Thus, I told myself, rather than have her lag so far behind that she resents the language, perhaps it was time to outsource the learning.  Language requires regular exposure, and what better than Berries (everyone seems to swear by Berries), or the nearby Tien Hsia (sure they might be a tad worksheet-oriented but the centre was unbeatable convenience-wise, so.)? 

I sweetened the ground by tempting the girl with the fact that 2 of her close classmates went to Tien Hsia, so she happily went for a trial. When I asked her how the trial class went, she said “Good”, and seemed all poised to attend the next week.

HOWEVER, I found out from her classmate’s mum, that our delicate little miss cried during class. Ever the concerned momma, I gently probed.  She admitted to crying but didn’t want to articulate why. It turns out that her (voluble) classmate had informed Her mom that K cried after being scolded by her teacher for wandering out of her seat to press the buttons of a nearby CD player.  That mom also told me that this teacher was quite fierce, mostly because she had to keep the rowdy boys in line. I like strict teachers, so didn’t take issue with that.

But… that spelled the end to all my outsourcing ambitions, and the end to my hope that with minimal effort on my part henceforth, she’d start loving the language, speak it fluently and perhaps even develop a passion for calligraphy (HAH!). 

She threw a massive STROP when I suggested going for Tien Hsia the next week.  In line with my theory of not jeopardising love for the language, I relented. I thought, how about trying Berries? It would be a different venue, a different teacher, a fresh start. Made the appointment, even took leave to bring her there.  But when it was time to go, she stoutly refused – tears and screams, the whole shebang.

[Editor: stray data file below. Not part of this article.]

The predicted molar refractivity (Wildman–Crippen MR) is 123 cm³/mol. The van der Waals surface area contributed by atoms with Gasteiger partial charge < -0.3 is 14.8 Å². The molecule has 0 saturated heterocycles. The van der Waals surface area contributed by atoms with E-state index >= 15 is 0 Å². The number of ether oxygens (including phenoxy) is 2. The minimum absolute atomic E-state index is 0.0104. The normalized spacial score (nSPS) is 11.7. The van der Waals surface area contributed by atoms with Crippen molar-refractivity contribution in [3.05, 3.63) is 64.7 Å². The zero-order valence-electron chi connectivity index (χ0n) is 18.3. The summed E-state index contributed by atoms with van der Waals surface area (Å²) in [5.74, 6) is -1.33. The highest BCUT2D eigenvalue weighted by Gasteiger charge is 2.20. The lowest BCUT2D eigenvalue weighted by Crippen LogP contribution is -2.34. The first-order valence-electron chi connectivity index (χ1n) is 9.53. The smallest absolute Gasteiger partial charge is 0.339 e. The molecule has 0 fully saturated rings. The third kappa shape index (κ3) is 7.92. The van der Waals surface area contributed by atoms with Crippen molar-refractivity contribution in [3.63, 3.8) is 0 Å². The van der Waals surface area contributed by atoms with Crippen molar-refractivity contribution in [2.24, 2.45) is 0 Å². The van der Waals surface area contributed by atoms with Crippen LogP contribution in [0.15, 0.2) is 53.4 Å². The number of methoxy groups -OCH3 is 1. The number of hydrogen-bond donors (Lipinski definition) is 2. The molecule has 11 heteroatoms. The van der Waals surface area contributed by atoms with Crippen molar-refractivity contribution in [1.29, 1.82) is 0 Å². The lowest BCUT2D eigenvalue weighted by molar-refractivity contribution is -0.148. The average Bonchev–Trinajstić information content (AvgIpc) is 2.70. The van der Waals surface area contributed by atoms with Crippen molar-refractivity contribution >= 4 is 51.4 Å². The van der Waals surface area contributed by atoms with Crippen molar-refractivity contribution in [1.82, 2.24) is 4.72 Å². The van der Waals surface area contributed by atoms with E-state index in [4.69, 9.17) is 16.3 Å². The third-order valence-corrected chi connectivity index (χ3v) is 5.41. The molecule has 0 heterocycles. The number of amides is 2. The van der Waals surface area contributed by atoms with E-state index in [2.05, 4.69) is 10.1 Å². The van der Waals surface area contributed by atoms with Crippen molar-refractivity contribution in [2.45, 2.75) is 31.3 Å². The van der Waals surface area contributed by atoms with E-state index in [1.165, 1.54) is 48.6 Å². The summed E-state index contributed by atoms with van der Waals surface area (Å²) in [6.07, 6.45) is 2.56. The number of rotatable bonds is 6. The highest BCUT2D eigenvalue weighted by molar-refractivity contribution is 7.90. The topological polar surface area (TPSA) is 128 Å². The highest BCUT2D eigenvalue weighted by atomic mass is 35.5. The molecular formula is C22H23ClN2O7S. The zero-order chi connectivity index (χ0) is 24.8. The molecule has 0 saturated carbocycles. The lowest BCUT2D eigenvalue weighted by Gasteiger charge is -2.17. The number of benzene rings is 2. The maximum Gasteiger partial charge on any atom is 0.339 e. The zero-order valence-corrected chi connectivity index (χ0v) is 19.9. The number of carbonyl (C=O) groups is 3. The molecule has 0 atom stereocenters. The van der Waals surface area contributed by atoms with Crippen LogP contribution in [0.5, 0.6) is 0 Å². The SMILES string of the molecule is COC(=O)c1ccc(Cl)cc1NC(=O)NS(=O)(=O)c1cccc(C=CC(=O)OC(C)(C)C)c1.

Seemed like that one incident had turned her off Mandarin classes for life (gulp). 
And so, the responsibility for her Mandarin education fell squarely back on this Momma’s broad yellow shoulders. Haiz.

There was a glimmer of light in the whole scheme of things.  K was (and is) blessed with a good kindy mandarin teacher.  Though she appearsg a tad 妖艳, she obviously had solid pedagogical training. She was always reassuring when we met.  Whilst she said that half a hour of Mandarin 肯定不够, she said 只要在家多讲,久而久之,潜移默化地,她的华语就会进步。你要坚持!

To which I felt like donning a red scarf and pumping my fist going “我会坚持的,老师!”All I said though, was “好吧,就让我再接再厉。。。我现在庆幸的是她对华语没有反感…”, which she agreed was key.

Time proved her advice to be most sound.

N1 – She told me that it was completely natural for our efforts to look like they have fallen on deaf ears. But that seeds would have been planted and slowly germinating. K did enjoy singing mandarin songs, though they’d sound weird, just like her spoken mandarin – the ubiquituous ang-moh accent lingered heavily on her mandarin, like it did on most singaporean kids I know. I asked 老师 if I should read purely in Mandarin, or translate simultaneously so she understood more, and she advised the latter.